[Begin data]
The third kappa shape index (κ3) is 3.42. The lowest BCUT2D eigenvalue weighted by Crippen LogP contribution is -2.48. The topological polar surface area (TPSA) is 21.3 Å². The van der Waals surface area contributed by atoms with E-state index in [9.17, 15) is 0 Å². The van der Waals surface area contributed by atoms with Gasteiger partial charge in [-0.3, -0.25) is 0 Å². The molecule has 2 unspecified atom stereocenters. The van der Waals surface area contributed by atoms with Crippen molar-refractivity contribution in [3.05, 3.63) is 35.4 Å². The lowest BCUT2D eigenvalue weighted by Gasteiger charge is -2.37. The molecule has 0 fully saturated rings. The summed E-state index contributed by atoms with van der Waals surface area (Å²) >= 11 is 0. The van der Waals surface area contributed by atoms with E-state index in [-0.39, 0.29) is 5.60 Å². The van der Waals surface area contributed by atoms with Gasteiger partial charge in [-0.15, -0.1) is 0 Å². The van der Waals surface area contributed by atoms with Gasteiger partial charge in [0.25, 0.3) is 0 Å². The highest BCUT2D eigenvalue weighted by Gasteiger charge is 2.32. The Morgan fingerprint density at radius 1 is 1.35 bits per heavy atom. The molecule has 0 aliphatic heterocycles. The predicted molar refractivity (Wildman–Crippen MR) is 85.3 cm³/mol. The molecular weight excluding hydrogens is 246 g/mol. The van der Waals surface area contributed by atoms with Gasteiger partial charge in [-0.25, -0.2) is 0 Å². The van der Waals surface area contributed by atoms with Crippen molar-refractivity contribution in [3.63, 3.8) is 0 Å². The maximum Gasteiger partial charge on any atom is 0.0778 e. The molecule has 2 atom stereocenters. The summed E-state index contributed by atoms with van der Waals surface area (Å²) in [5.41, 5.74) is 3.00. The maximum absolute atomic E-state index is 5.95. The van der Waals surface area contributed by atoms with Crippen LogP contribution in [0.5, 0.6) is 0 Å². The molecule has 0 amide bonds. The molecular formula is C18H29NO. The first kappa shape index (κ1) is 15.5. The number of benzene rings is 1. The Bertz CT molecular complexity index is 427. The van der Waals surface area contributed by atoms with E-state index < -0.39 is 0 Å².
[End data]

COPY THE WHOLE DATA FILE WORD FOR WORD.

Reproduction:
The third kappa shape index (κ3) is 3.42. The lowest BCUT2D eigenvalue weighted by Crippen LogP contribution is -2.48. The topological polar surface area (TPSA) is 21.3 Å². The van der Waals surface area contributed by atoms with E-state index in [9.17, 15) is 0 Å². The van der Waals surface area contributed by atoms with Gasteiger partial charge in [-0.3, -0.25) is 0 Å². The molecule has 2 unspecified atom stereocenters. The van der Waals surface area contributed by atoms with Crippen molar-refractivity contribution in [3.05, 3.63) is 35.4 Å². The lowest BCUT2D eigenvalue weighted by Gasteiger charge is -2.37. The molecule has 0 fully saturated rings. The summed E-state index contributed by atoms with van der Waals surface area (Å²) >= 11 is 0. The van der Waals surface area contributed by atoms with E-state index in [-0.39, 0.29) is 5.60 Å². The van der Waals surface area contributed by atoms with Gasteiger partial charge in [-0.15, -0.1) is 0 Å². The van der Waals surface area contributed by atoms with Gasteiger partial charge in [0.25, 0.3) is 0 Å². The highest BCUT2D eigenvalue weighted by Gasteiger charge is 2.32. The Morgan fingerprint density at radius 1 is 1.35 bits per heavy atom. The molecule has 0 aliphatic heterocycles. The predicted molar refractivity (Wildman–Crippen MR) is 85.3 cm³/mol. The molecular weight excluding hydrogens is 246 g/mol. The van der Waals surface area contributed by atoms with Gasteiger partial charge in [-0.25, -0.2) is 0 Å². The van der Waals surface area contributed by atoms with Crippen molar-refractivity contribution in [3.63, 3.8) is 0 Å². The maximum Gasteiger partial charge on any atom is 0.0778 e. The molecule has 2 atom stereocenters. The summed E-state index contributed by atoms with van der Waals surface area (Å²) in [5.41, 5.74) is 3.00. The maximum absolute atomic E-state index is 5.95. The van der Waals surface area contributed by atoms with Crippen LogP contribution in [0.5, 0.6) is 0 Å². The molecule has 0 amide bonds. The molecular formula is C18H29NO. The first kappa shape index (κ1) is 15.5. The number of benzene rings is 1. The Bertz CT molecular complexity index is 427. The van der Waals surface area contributed by atoms with E-state index < -0.39 is 0 Å².